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5 Takeaways from the Kemp Forum on Expanding Opportunity

On May 5, 2016, the Jack Kemp Foundation, The Center for Education Reform, the nation’s leader in advancing education opportunity, and Opportunity Lives welcomed Governor McCrory, Congressman Luke Messer, state and national policymakers, education and business leaders to the Kemp Forum on Expanding Opportunity, focusing on addressing upward mobility through education opportunity.

In case you missed one of the biggest education events of the year, here are five takeaways:

1) Innovation and opportunity are essential ingredients for education in this day and age. “Today, if you don’t graduate a learner, they don’t have a chance in this economy,” reflected Congressman Luke Messer.

2) Opening up opportunities and allowing parents more choices creates a ripple effect that uplifts the entire school system.

3) Allowing choices creates a huge economic impact on a community.

4) Personalized learning has the promise to nurture the potential of every individual student. But technology isn’t just about objects – it’s about how it’s implemented and operated.

5) We must work together to advance opportunity. It’s a matter of will, not ability, noted Rep. Hanes. Politicians have to get out into

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The Miseducation of CNN (And Bernie Sanders)

A question posed to Bernie Sanders at last night’s Ohio democratic debate was a missed opportunity to powerfully educate the public about charter schools.  Typically, information is power, but when the information is bad, all we have is mush.  Following is Sanders’ exchange with the questioner and Roland Martin, a well-informed media commentator with a passion for education: (with some of my own commentary sprinkled in)

MARTIN:  Since I have a brother and two sisters who are teachers, and one who is a teacher’s aide, let’s go to a teacher.  We have Caitlyn Dunn, she helps lead a charter school here in Columbus, Ohio.  She did Teach for America and saw the inequities in our school system, and she says she is undecided.  So, you got a shot.  Go for it.

DUNN:  Thank you so much for taking my question.  An article was released in the Columbus Dispatch Friday announcing the schools producing top student gains from around the state of Ohio.  Of these, one-third of those schools producing these results were charters right here in Columbus, Ohio.  So, knowing this, and also having similar narratives from across the country, do you think that charter schools are a viable way to educate children in low-income communities, or do you think that you would continue, as President, giving money to traditional public schools?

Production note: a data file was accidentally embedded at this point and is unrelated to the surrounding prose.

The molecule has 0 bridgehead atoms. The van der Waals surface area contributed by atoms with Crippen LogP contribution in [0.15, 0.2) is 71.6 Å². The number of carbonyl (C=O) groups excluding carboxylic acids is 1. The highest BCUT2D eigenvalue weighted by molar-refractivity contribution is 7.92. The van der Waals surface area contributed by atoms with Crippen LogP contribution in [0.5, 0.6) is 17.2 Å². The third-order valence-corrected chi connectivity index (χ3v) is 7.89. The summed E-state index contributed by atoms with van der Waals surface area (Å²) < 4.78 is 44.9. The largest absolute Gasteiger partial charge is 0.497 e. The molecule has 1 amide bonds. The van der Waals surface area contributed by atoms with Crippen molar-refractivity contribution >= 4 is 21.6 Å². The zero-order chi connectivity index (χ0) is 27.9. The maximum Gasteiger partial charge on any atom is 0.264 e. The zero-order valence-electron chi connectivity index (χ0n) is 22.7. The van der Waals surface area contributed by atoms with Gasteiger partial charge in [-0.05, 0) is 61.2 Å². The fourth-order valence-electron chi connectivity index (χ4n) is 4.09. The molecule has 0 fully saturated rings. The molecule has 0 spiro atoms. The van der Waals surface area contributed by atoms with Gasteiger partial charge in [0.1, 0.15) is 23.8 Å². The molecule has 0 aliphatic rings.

During this time, apparently CNN’s Teleprompter was miscued by an ill-informed editor, because rather than abbreviate the question correctly, CNN produced this bastardized version, suggesting that charters were not public schools.

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Adding insult to injury, Mr. Sanders seemed to create a new class of charter schools, one that does

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Should the Senate Confirm King?

Should the Senate Confirm U.S. Education Secretary Nominee?

The Center for Education Reform continues its vigilance on school choice, particularly in Washington DC with the DC Opportunity Scholarship Program (OSP), an effort we began in 1996 and that finally culminated in success in the 2004-2005 school year.

As the Senate HELP Committee voted 16-6 yesterday on the nomination of John B. King, Jr. for U.S. Education Secretary, CER Founder and Interim-CEO Jeanne Allen spoke with the Wall Street Journal about the power he has to expand DC’s OSP.

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During one of his hearings, Senator Tim Scott pressed King on why his prospective new Department would sit on $35 million in carry-over funds dedicated for the program.

King’s nomination awaits a full vote from the Senate. As good of a man as he is known to be, perhaps it’s time for the U.S. Senate to send the Obama Administration a signal that denying opportunities to students will not stand.

Related News: U.S. Education Secretary Gets Pressed on DC OSP

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